Euan Burton won Commonwealth Games gold for Scotland in the men's under-100kg judo final, but wife Gemma Gibbons of England had to settle for a silver medal.
Burton claimed gold to the delight of the partisan crowd at the SECC when he defeated Shah Hussain Shah of Pakistan in Saturday night’s final.
Burton had come out of retirement when the opportunity presented itself to fight for Scotland in Glasgow - and the twice middleweight world championship bronze medalist needed all of his experience having chosen to step up two weights after moving into coaching following London 2012.
The 35-year-old, who suffered a disappointing first-round exit at the Olympics, produced some superb judo against heavier men to make it to the final, where he threw Shah before holding him down to submission and taking the adulation of the crowd as the Saltires flew around Hall 3.
Earlier, New Zealand's Tim Slyfield won bronze with an ippon tai-otoshi throw on Indian Sahil Apathania, before compatriot Jason Koster, sporting a bandage on a head wound, edged out Duke Didier of Australia on penalties.
However, speaking afterwards, Burton insisted there was never any chance of his achievements in Glasgow replacing the disappointments of London 2012.
"I have said before, and will do again now - this does not make up for London,” he stated. “I worked my whole life to try to be Olympic champion, and I fell short at both Games I made it to.
"But I am so proud to have been able to do this for Judo Scotland and for all the guys who are here watching it all.
"Now, It is just a sense of relief at the moment, I guess tomorrow the excitement and pride will come."
But while Burton could celebrate victory, wife Gibbons came up short as she was beaten by Wales’ Natalie Powell in the women's under-78kg final.
Disappointment for Gibbons
Gibbons, who has just returned from nine months out injured, could not produce the magical finishes from her earlier fights as Powell recorded an impressive success.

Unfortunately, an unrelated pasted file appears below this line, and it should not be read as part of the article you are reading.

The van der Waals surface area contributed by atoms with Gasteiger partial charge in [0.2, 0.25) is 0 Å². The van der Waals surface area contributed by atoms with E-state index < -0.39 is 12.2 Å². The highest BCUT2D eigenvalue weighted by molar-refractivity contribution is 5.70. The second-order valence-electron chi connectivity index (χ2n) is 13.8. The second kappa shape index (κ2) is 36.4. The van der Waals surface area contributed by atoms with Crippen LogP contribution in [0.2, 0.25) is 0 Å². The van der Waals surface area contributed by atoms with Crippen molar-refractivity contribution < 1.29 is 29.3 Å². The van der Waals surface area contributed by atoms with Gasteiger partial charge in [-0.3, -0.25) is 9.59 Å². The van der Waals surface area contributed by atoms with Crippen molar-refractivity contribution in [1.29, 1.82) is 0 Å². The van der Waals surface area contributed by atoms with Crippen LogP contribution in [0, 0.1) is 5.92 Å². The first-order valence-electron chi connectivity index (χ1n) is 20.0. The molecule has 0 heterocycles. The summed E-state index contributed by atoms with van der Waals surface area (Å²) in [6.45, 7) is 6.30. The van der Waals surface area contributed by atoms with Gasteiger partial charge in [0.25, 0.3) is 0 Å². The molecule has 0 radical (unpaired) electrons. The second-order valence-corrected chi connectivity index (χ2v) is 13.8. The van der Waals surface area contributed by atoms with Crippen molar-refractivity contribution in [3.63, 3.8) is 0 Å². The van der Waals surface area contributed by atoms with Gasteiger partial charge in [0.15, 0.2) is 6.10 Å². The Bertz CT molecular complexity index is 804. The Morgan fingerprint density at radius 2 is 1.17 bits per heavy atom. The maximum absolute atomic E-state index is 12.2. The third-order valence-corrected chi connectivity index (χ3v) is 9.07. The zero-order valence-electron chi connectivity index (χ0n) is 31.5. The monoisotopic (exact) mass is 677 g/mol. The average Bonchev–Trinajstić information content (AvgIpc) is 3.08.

Powell, the 23-year-old who has broken into the world top 16 with consistent results on the International Judo Federation circuit, scored an early waza-ari throw and remained on the offensive throughout.
Hortense Mballa Atangana of Cameroon defeated India's Jina Devi Chongtham to win bronze, with Canadian Ana Laura Portuondo collecting the other bronze when she pinned down Seychelles fighter Brigitte Rose.
Gibbons could not hide her frustrations and said: "I was just not good enough, I came here for gold. I am disappointed with myself.
"I know that I can still be the best in the country and the world, or I would not still be going to training every day.
"Maybe this tournament might have been a bit soon for me, but you can say that about every tournament. There can be no excuses, I was just not good enough today."
Burton revealed he had not watched his wife's fight for gold, as he fine-tuned his own preparations, adding: "I was in the warm-up room, trying to stay as focused as I could and just caught the back end of the fight.
"She will be massively disappointed, because she came here for gold, but credit to Natalie, she has been coming on and it shows how strong we are in Great Britain at that weight category at this moment."
Scotland claimed another gold in the women's +78kgs heavyweights, where Sarah Adlington edged out England's Jodie Myers, the British Judo Centre of Excellence fighter, on a Yuko.
The bronze medals went to Annabelle Laprovidence of Maurituas and India's Rajwinder Kaur.